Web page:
International Child Abduction

Protecting the best interests of children

When a parent takes a child across a national border without required permissions, the result is an “international parental child abduction.”

“The States signatory…firmly convinced that the interests of children are of paramount importance in matters relating to their custody…have resolved to conclude a Convention to this effect.”Preamble, Hague Convention of 25 October 1980 on the Civil Aspects of International Child Abduction

Such abductions are both frequent and exceptionally complex from a legal perspective. Since 2003, we have been working with the Permanent Bureau of the Hague Conference on Private International Law to address the problems that ensue when such abductions takes place.

The Permanent Bureau is an organization that melds disparate legal systems and traditions to develop conventions on a number of problems that cross borders, including the protection of children. Along with the Permanent Bureau we have worked to promote:

  • A more consistent and uniform implementation of the Hague Convention of 25 October 1980 on the Civil Aspects of International Child Abduction.
  • The creation of “Good Practice Guides” for Hague Convention Contracting States. These guides provide information on how countries should organize their judiciary and systems that deal with international child abduction to fulfill obligations under the Hague Convention, in support of the swift return of abducted children.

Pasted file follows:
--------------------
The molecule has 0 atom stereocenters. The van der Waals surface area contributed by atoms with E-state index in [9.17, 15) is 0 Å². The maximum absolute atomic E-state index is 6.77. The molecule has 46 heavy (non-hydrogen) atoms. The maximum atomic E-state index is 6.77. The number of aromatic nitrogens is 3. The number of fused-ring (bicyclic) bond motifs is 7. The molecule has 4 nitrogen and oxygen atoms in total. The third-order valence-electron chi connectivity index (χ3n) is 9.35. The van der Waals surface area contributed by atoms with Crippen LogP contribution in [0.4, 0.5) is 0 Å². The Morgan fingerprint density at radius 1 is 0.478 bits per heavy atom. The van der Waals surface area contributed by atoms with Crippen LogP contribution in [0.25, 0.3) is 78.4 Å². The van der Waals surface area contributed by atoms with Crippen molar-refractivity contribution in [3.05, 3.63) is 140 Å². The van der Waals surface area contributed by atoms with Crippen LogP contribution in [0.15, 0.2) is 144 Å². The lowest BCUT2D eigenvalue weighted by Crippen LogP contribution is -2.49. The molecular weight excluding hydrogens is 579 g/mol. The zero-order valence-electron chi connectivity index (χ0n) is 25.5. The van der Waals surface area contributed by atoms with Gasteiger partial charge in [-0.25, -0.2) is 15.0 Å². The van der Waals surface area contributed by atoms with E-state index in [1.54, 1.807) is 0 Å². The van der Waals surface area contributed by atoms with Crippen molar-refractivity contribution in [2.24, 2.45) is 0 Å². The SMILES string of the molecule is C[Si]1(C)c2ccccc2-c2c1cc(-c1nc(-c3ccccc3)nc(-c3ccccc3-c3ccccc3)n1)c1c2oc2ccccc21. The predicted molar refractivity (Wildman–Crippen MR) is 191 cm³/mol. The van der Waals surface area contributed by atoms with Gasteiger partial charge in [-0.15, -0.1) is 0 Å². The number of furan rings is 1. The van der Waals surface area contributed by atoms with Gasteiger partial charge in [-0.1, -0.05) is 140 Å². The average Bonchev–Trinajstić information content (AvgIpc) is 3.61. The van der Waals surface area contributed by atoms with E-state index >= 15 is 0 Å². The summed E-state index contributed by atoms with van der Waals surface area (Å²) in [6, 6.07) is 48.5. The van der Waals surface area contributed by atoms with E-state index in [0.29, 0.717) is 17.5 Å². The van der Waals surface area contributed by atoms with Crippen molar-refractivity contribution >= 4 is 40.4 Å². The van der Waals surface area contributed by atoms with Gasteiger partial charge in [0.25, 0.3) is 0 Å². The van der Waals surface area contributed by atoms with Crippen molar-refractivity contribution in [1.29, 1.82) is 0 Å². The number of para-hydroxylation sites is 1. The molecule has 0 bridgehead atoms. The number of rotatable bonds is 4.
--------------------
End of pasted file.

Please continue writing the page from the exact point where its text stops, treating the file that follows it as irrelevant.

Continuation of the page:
• Cooperation between countries that have signed the Hague Convention and those that have not.
  • Development of a Legal Training Institute to educate judges on the unique legal concepts necessary to resolve these complex international disputes.
103countries are signatories to the Hague International Child Abduction Convention.

In 2010, we co-hosted, along with the Permanent Bureau and the U.S. Department of State, an International Judicial Conference on Cross-Border Family Relocation. The conference brought together more than 50 international family law judges and experts from Argentina, Australia, Brazil, Canada, Egypt, France, Germany, India, Mexico, New Zealand, Pakistan, Spain, the United Kingdom, and the United States met to address the complexities of international family relocation. Out of that encounter emerged the Washington Declaration, a set of conclusions and recommendations aimed at changing the way the international judicial community views and addresses this serious and growing challenge.

Another valuable tool in bringing resolution to cases involving international parental abduction is mediation. If both parents are willing to discuss the custody of the child, mediation can be used as an alternative to adjudication to reach an agreement that is considered to be in the best interests of the child. In Europe, for instance, Missing Children Europe has launched the Cross-Border Network of Mediators.